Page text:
It’s almost ironic that it would take the desire to create an MMO for the last survivor of the city-builder genre to come to life. The latest incarnation of that survivor is Cities XL 2012. It’s not an MMO, but rather a traditional city-builder sim that tries to cater to old-school SimCity fans. Does this game do enough to fill that void?
Cities XL 2012 is starting to show its age. This is a game which has a graphical engine that has remained pretty much unchanged since Monte Cristo introduced us to Cities XL in 2009. The graphics are still packed with eye candy, but a more cursory look reveals an obvious small polygon count that is just not customary these days.
That said, the game graphics need to be understood in context. Aside from the terrain, everything else in this game is dynamically generated at runtime. There has to be an economy of graphical fidelity so a game like Cities XL 2012 can function. And even then we do experience minute delays between zoom levels. With very large cities, this problem could become unmanageable.
If the graphics are good enough to give players a pleasant experience, the game sound and music seems to have been specifically tailored to counter that. The game musical score is what you’d expect to hear inside an elevator after management decided everyone should use the stairs. The high key repetitive tune gets into the brain in strange ways and it is not long before one either mutes it or hurriedly leaves the game in what I can only classify as mental asphyxiation.
Similarly, if you zoom in close to street level you will gasp at the endless loop of a very short sample of low quality and high pitched street sound, complete with crowded pavement steps and cars passing by. After a few minutes that sample will probably drive you crazy.
So, in all truth, past a certain point the game is best experienced by just muting its sounds and putting your MP3 collection to a good use.
The Cities XL game engine is already well-known among its players for a large memory leak that has plagued the previous game. When Focus Home Interactive took hold of the game, it chose to not make any significant changes to the game engine. And as such, the leak persisted through Cities XL 2011 and now Cities XL 2012.
The memory leak is tied to the graphics engine and seems to seep in mostly when players change zoom levels. This is an unavoidable and recurrent task during gameplay. So to see a company being so callous about this issue raises questions.
Focus Home Interactive is a publisher of computer and console games. Not a developer. Likewise, the company seems to have not commissioned outside game development studios to handle the Cities XL franchise, choosing to name itself as the developer and releasing what are essentially just content add-ons – despite the game gaining a fresh version number each year.
It has become obvious with this last game version, for anyone that still had any doubts, that Focus Home Interactive simply doesn’t have the skilled manpower to maintain the game code, improve it or even fix it. The fact the company does provide us with a version of Cities XL should be respected. But it’s also very likely this memory leak will never be solved. It’s just not possible to trust them to do this anymore.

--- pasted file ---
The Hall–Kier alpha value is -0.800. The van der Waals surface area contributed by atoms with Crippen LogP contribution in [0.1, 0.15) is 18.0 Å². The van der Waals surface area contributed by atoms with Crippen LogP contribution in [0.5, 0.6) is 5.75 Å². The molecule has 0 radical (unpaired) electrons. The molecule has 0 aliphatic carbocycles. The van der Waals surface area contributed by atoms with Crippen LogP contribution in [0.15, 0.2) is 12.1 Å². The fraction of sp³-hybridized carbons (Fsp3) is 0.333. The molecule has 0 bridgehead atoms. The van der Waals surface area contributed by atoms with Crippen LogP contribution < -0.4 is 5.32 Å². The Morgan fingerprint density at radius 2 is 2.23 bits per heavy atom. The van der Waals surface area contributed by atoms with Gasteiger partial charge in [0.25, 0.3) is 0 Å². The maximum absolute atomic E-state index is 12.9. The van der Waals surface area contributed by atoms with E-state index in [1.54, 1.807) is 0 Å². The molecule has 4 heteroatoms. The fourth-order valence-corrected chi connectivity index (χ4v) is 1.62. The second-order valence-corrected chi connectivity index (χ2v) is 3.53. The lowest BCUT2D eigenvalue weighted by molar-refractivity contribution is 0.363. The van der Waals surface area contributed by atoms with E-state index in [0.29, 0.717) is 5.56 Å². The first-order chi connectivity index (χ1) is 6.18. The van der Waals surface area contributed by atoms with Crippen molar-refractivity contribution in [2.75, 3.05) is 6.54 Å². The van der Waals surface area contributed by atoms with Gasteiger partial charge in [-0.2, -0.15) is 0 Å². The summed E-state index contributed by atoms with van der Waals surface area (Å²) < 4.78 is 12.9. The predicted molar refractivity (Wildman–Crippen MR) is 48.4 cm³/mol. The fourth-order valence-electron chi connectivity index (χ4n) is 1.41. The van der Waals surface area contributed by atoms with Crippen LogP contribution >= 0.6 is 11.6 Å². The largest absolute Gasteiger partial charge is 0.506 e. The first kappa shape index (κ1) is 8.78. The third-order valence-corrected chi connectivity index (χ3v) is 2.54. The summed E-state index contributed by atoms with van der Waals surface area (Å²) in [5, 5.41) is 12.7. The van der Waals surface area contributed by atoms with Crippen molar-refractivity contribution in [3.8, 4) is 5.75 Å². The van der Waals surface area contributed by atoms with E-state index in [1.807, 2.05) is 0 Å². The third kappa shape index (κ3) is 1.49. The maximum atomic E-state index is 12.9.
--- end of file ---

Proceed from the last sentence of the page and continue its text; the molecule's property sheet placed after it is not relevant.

Thankfully, the leak can be solved without having to leave the game. If we leave our city after saving it, but not exit the game, this successfully clears the memory associated with the graphical engine and clears the leak. From there it is just a matter of loading the city again. For very large cities, I suggest players do this every couple of hours.
Another big problem with the game engine is the fact it runs on a single thread. That’s right – a modern sim that runs on a single thread; hard to believe. For the most part this doesn’t become a problem until the player starts to build very large cities. Depending on processor speed, sooner or later performance issues will appear.
For anyone with a multiple core processor (dual and quad-cores are the absolute norm on gaming machines these days) this just becomes frustrating. A game that starts to operate slowly while half or more of the processor isn’t being utilized.
Aside from these two major recurrent issues, Cities XL 2012 is actually a much better game now than it was in the past. Many bugs have been cleared, while some still exist like graphical glitches or buildings that can occasionally lose their connection to the road. But overall the game behaves well on most machines and most issues are easily solved or worked around.
Cities XL 2012 is a good and fun game. It’s an entertaining city builder that doesn’t become confusing or frustrating and doesn’t require a university degree to play. But it’s not an easy game to recommend. The city building genre is not for everyone. Some people find it boring, others love every square meter of their carefully delineated cities.
If you do like the genre, be mindful that Cities XL 2012 has a few issues. It’s not a perfect game, and some of it can be downright ugly to a player that expects companies to fulfill their obligation of providing top quality products. Fortunately, the ugly bits aren’t damaging to the experience and don’t get in the way of the game’s enjoyment.
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